STEM

  1. STEM Bouyancy

    STEM Bouyancy:

    Book: WHO SANK THE BOAT? Pamela Allen

    Songs: “ROW, ROW, ROW Your Boat” and “A Sailor went to See See See"

    Key Concepts: Buoyancy, Hydrophobic materials, boat construction and mass.

    Bouyancy


    When a boat floats, it settles into the water, pushing the water aside to make room for itself. The force that it is pushing the boat into the water is called gravity. It is a two way pushing match, however. Water pushes back onto the bottom of the boat. This force, called buoyancy holds the boat out of the water. The more water a boat pushes aside, the more force there will be pushing back on the boat and supporting it. This is why a boat’s size and shape makes such a difference in how much of a load it can carry without sinking.

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  2. Marshmellow Challenge

    Marshmallow Challenge:

    STEM Challenges

    Build the highest, free-standing structure from 20 sticks of (uncooked) spaghetti, one metre of string and one metre of masking tape, in just 18 minutes. The tower must be able to support a marshmallow at the top.

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  3. Spaghetti and Marshmallow Tower

    Spaghetti and Marshmallow tower:

    Spaghetti and Marshmallow Tower

    A variation on the Marshmallow Challenge, where this time marshmallows can be used to form part of the structure. Build the highest, free-standing structure possible out of 30 marshmallows and 20 pieces of raw spaghetti. (For extra challenge: The structure must support the weight of a book).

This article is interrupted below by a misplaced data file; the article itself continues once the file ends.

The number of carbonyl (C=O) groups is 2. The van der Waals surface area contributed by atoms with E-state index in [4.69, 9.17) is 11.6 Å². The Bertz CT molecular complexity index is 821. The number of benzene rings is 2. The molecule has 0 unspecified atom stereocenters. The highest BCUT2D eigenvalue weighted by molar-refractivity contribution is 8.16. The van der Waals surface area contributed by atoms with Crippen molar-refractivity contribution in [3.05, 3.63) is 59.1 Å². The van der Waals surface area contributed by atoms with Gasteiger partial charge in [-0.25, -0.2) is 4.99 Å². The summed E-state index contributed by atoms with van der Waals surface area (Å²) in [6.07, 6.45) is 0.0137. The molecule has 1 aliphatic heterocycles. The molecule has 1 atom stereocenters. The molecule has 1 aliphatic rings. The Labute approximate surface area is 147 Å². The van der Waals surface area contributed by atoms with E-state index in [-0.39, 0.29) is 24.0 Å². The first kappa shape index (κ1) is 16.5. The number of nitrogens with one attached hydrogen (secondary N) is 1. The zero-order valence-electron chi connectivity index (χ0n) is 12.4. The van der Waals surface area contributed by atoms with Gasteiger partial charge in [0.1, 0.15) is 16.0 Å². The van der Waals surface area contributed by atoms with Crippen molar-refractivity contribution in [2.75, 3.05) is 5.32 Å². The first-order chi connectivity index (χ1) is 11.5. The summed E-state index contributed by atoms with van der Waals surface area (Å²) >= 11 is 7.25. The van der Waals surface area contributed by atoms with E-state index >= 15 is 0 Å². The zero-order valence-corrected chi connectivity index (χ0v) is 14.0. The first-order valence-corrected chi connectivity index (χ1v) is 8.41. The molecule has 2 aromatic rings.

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  4. Bridge Challenge

    Bridge Challenge:

    Bridge Challenge

    Design and build a free-standing bridge that will support as much weight as possible. The bridge must span an opening of 30 cm and must be wide enoguh for a toy car to drive over it. (Materials can vary for this task: Spaghetti could be used again, or plastic straws, balsa wood, string, paddle pop sticks, masking tape, drawing pins, etc.) 

    Extra challenge and extra maths: The bridge must be as light as possible. The bridge with the best ‘strength to weight’ ratio wins.

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  5. Egg Drop Challenge

    Egg Drop Challenge:

    Egg Drop Challenge

    Design a contraption that protects a falling egg (or water balloon) when it is dropped from a set height. Set a limited amount of resources. Resources could be anything recycled.

    Possible contexts could be helmet design, parachutes, landing a rover on Mars.

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  6. STEM TASK: TANGRAMS

    STEM TASK: TANGRAMS
    Middle Primary School

    Key Concepts: Geometric Shapes in man made structures or nature.

    Artists have been taking inspiration from their surroundings for centuries and using geometric shapes to represent it. Man made and natural structures also provide excellent examples of geometric shapes.


    Urban Landscape       Bee Hive   Planet Earth
    An urban landscape